“Genuine questions–ones for which we don’t already have answers–are open invitations to innovation, calling forth ideas and insights that don’t yet exist.”
—Juanita Brown & David Issaacs, The World Café: Shaping Our Futures Through Conversations That Matter
On January 29th, I was delighted to co-host a World Café on Women, Activism, and Leadership at the Centre for Social Innovation in NYC with a fellow Art of Hosting practitioner, Nancy Fritsche Eagan, Allie Mahler from CSI, and Nathalie Molina Niño, co-founder of Entrepreneurs@Athena. Not a panel discussion and Q&A on women’s leadership, not a wide open discussion with no structure to contain all of the different ideas and opinions that would inevitably come up, but a World Café: a uniquely open/structured conversation designed to invite and allow for convergence, divergence, complexity, and new clarity/actions based on participatory leadership principles.
The conversation was driven by participants. As hosts, our job was to offer up a few questions to get things started. Participants in this World Café ranged from age 16 to 75. We had about 30 people total (2 men) from a wide range of backgrounds and identities. Who was there? Mostly folks who heard about the event through CSI, the NYC Art of Hosting community of practice, Take The Lead, and social media. Check out the “harvest”/results of this conversation and some photos below. Stay tuned for future gatherings this winter and spring!
On the topic(s) of women, activism, and leadership, we hosted three rounds of conversation (15-20 min each) and asked the following:
- What’s important to you about this conversation and why are you here?
- What time is it now in the women’s movement and what might be next?
- What conversation, if begun today, could move us into new territory?
In response to question #1, we heard this:
College has more women than men, but ratio in business school is 4 to 1 (men to women). Sexism in working world?
Inclusivity and exclusivity of women from this conversation
Illusion of equality
Cost of not having this conversation
The role of men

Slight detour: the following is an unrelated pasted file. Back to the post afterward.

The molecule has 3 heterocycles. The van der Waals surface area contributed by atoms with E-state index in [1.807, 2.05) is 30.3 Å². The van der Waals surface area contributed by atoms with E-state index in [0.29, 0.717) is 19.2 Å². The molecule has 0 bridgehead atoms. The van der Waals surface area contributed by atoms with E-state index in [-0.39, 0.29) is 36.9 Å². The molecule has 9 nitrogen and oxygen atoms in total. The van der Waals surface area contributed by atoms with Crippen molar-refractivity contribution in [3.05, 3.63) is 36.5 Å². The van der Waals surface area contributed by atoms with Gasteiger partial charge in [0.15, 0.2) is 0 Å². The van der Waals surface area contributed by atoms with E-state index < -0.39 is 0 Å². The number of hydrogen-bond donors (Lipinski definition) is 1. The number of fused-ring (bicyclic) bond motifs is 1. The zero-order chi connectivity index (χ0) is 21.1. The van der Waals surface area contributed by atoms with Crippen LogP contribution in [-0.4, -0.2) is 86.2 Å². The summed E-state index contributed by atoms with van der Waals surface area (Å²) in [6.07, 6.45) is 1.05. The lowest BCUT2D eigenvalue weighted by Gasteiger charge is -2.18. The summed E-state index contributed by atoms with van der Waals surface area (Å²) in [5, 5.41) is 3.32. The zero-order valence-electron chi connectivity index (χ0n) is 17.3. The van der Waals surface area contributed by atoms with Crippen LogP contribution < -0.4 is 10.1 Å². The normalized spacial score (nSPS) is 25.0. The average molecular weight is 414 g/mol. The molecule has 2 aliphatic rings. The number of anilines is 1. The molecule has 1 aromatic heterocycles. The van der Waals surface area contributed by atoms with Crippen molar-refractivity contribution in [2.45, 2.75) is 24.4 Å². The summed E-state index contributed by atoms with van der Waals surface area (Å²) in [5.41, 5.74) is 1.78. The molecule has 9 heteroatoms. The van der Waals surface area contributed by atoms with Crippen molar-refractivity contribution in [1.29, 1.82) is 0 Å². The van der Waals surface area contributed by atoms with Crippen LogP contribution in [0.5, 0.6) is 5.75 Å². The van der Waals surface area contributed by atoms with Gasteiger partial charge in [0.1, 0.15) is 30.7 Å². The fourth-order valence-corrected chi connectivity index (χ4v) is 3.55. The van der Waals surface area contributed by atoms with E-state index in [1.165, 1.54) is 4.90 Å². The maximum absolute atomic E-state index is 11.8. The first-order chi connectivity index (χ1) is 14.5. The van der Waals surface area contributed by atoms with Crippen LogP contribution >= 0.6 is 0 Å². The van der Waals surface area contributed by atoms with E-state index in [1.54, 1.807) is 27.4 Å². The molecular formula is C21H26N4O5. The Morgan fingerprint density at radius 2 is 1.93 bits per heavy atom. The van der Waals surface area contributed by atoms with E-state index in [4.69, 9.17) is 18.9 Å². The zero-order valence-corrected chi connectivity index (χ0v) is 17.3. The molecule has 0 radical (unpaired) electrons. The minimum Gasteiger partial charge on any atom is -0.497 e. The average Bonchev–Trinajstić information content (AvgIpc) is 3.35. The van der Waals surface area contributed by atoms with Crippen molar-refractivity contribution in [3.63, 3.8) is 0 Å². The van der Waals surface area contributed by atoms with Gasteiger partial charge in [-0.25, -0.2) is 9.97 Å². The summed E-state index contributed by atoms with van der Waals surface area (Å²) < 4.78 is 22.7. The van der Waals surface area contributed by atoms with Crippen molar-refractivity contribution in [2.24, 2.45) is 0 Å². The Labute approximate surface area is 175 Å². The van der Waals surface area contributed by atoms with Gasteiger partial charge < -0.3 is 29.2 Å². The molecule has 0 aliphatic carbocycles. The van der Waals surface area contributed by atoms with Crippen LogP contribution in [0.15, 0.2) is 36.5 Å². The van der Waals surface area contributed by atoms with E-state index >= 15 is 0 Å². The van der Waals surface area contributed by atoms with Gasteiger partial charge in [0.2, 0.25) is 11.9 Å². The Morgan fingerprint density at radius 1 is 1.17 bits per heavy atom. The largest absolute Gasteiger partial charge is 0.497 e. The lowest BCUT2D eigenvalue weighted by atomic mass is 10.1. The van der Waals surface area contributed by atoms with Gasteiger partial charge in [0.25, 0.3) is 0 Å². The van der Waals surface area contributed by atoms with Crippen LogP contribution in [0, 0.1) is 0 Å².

Impact of microinequities
A new invitation
Intersectionality: from theory to practice
Personal identity as woman, activist, leader
Duality of women’s leadership/activism
“I don’t want to have to dictate that I deserve respect as a woman”
What are we calling this movement (feminine or feminist)?
How do men fall into this conversation?
Problems with measurement?
Who owns feminism?
Cyclical issues across generations
How can we work together for sustainable, systemic change?
Privilege and feminism #solidarityisforwhitewomen
Rather than “harvest” question 2, we let those conversations lay the foundation for question 3. And in response to question 3, we heard the following:
Inclusion of men and other identities
Breaking the gender barrier
How do we break the gender barrier
How do we facilitate more intergenerational conversations around feminism?
How do invite all persons to define feminism?
How might we broaden our abilities to connect self, other, community for meaningful systemic change?
To what extent should we use pre-existing power structures to affect change or do we challenge from outside? (strategy)
How do we define terms that are ever changing (i.e. beauty, feminism, leader) in order to move towards our goal of solidarity?
How do we educate young girls to be leaders and how do we ensure women who are leaders support women?
We need a “recognition movement” (a movement of recognition) – a shared language on domestic violence and sexual harassment
Open up the conversation with men
What more would be possible if we focused less on labels and more on relevance?
What would it take to end a need for misogynist gender training?
What would it be like if we were all in our full power?
Why is feminism a dirty word? What do we need to do to change this?
What are we talking about when we talk about feminism and leadership? (the invitation matters)
Time for mixed gender conversation on sexual harassment
Mothers and sons as a path to change
We’ll be using all of these ideas and questions to design future gatherings related to women, activism, and leadership. Check out some photos from this last World Café below, and please share your responses to the questions above in the comments. If you participated January 29th, we’d love to hear your thoughts.
What, if any, next steps to advance the rights/leadership/well-being of of women and girls (or on some other issue you care about) will you be taking in your organization or community? What steps are you taking already?
Tweeting about this event? Please search and use the hashtag #csiwomen.